NICE. (2020, February 11). Overview: Bipolar disorder: Assessment and management: Guidance. Retrieved October 06, 2020, from

Bipolar disorder (BD) is a chronic disorder including recurrent depressive, manic, hypomanic episodes, or mood episodes with mixed features, which negatively affect the social and occupational function of an individual (WangI, Zhang, Yao, Ding, Jiang, & Wu, 2020). It is labeled as the sixth leading cause of disability worldwide. BD treatment using antipsychotics (AP) or mood stabilizers produced unhealthy result (Kocakaya, Songur, Batmaz, Elikbas, & Kucukk, 2020). It has been proven by studies lifestyle factors common in patients with BD consisting of high-calorie dietary intake, smoking, and physical inactivity. These behaviors lead to increased risk for obesity, dyslipidemia, diabetes mellitus, and metabolic syndrome (MS). Hence, to eradicate these issues and to treat BD appropriately without creating other health issues. BD treatment guidelines were established by several organizations to assist clinicians to treat patients appropriately to enhance individuals’ health. APA, VA/DoD, NICE has guidelines to treat BD to enhance the affected patients’ health. The three guidelines have some similarities and differences. However, they all work critically to promote patients’ health.

VA, the Department of Veterans, established guidelines for Bipolar treatment Affairs (VA) and The Department of Defense (DoD) to provide information and assist in decision-making regarding BD treatment (Department of Veterans Affairs and Department of Defense, 2010). The VA guidelines focused is on the adult population from 18 years and older with bipolar. It also targets all BD episodes, including mania, hypomania, depression, and mixed episodes. The guideline addresses patients with BD and comorbidities as well as pregnant women and adults with cognitive impairments. In the Mania episode, the initial medication is lithium, valproate, carbamazepine, aripiprazole, olanzapine, quetiapine, risperidone, or ziprasidone. In Mixed episodes, the guideline is to start patients with valproate, carbamazepine, olanzapine, aripiprazole, risperidone, or ziprasidone (Department of Veterans Affairs and Department of Defense, 2010).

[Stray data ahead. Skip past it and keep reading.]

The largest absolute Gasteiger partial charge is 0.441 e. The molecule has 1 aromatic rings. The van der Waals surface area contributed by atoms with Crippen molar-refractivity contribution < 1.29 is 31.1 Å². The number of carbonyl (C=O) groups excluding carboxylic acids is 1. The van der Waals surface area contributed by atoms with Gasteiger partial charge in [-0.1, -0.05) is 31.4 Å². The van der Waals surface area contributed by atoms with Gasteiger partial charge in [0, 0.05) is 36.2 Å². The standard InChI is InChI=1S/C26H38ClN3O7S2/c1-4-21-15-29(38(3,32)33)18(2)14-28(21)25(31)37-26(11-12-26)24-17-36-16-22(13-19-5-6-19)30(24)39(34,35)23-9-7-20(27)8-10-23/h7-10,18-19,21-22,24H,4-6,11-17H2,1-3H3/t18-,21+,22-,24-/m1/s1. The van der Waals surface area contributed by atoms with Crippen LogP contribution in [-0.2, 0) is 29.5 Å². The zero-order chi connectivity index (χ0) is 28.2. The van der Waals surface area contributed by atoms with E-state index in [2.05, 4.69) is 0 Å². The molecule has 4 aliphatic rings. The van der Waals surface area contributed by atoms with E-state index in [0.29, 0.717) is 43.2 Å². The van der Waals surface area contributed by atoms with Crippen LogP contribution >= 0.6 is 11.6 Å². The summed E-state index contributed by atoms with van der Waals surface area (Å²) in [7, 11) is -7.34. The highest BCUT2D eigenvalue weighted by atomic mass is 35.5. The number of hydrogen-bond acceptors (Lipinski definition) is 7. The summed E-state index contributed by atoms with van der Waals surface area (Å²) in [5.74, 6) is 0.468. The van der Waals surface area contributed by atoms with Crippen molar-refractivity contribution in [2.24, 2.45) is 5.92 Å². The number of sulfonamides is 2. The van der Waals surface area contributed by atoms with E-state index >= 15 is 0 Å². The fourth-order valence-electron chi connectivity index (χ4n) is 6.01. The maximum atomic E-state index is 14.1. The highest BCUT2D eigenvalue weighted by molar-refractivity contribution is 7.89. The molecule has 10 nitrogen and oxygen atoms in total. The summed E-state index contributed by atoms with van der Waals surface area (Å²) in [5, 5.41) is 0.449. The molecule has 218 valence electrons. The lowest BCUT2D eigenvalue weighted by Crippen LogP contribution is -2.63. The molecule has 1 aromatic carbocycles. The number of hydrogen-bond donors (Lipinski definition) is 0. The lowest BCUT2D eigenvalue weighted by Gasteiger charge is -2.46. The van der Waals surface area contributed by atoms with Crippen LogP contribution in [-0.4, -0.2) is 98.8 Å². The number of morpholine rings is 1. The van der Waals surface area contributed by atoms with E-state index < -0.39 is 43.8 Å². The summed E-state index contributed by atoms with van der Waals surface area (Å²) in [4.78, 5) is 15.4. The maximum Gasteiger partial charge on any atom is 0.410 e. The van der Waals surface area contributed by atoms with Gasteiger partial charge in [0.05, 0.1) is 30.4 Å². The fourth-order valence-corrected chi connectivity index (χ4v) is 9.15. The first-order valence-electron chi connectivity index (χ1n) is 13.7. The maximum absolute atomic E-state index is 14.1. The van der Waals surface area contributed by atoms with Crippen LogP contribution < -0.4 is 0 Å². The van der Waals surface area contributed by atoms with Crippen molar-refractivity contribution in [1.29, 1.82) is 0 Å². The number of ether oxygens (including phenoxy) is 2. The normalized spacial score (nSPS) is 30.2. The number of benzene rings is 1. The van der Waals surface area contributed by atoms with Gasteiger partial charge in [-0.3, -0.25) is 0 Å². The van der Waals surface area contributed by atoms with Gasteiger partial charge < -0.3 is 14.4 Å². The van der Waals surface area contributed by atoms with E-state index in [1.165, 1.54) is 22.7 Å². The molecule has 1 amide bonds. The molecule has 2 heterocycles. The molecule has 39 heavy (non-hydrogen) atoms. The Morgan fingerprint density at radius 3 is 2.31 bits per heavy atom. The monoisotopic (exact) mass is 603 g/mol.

NICE guidelines for Bipolar Disorder treatment is a National Clinical Guideline to assist clinicians and service users in making critical decisions in prescribing appropriate treatment for patients with Bipolar disorder (The British Psychological Society and The Royal College of Psychiatrists, 2014). The guideline also addresses the episodes of Bipolar disorder such as depression, Mania and hypomania, and mixed states. The guidelines address the diagnosis and do proper assessment methods, including. Unlike VA/DOoD guidelines, the NICE focuses on both children and the adult population. The guidelines define each medication and laboratory to monitor for in the course of prescription. The guidelines also address non-pharmacological treatment for acute episodes, including acupuncture, bright light therapy, transcranial magnetic stimulation, and vagus nerve stimulation (The British Psychological Society and The Royal College of Psychiatrists, 2014).

APA the guideline is another bipolar treatment guidelines which address demographic and psychosocial factors such as gender, pregnancy, Cross-cultural issues, and, geriatric, children/adult of patients with the disorder and provide information on how to address individual (American Psychiatric Association, 2010). Lithium is noted as the initial medication to treat somatic treatments of acute manic and mixed episodes.

Compare the recommendations. Which guidelines do you find most useful? Why

The three guidelines are unique in their own way. However, they all have similarities, such as promoting lithium as the initially prescribed medication in treating bipolar disorder. Each of them also addresses the different bipolar disorder episodes and addresses each type, such as mania, depression, and mixed. However, there are some differences between these three guidelines. VA/DoD guidelines only focus on the adult population from 18 years old, which is biased because it does not address children with the disorder. Hence, I prefer the APA guidelines since it addresses all ages, gender, and cultures, which promote holistic care.


American Psychiatric Association. (2010). Practice guideline for the treatment of patients with bipolar disorder. Retrieved October 7, 2020, from,patient%20and%20are%20subject%20to%20change%20as%20sci-

Department of Veterans Affairs and Department of Defense. (2010). VA/DoD clinical practice guideline for the management of bipolar disorder in adults. Retrieved October 7, 2020, from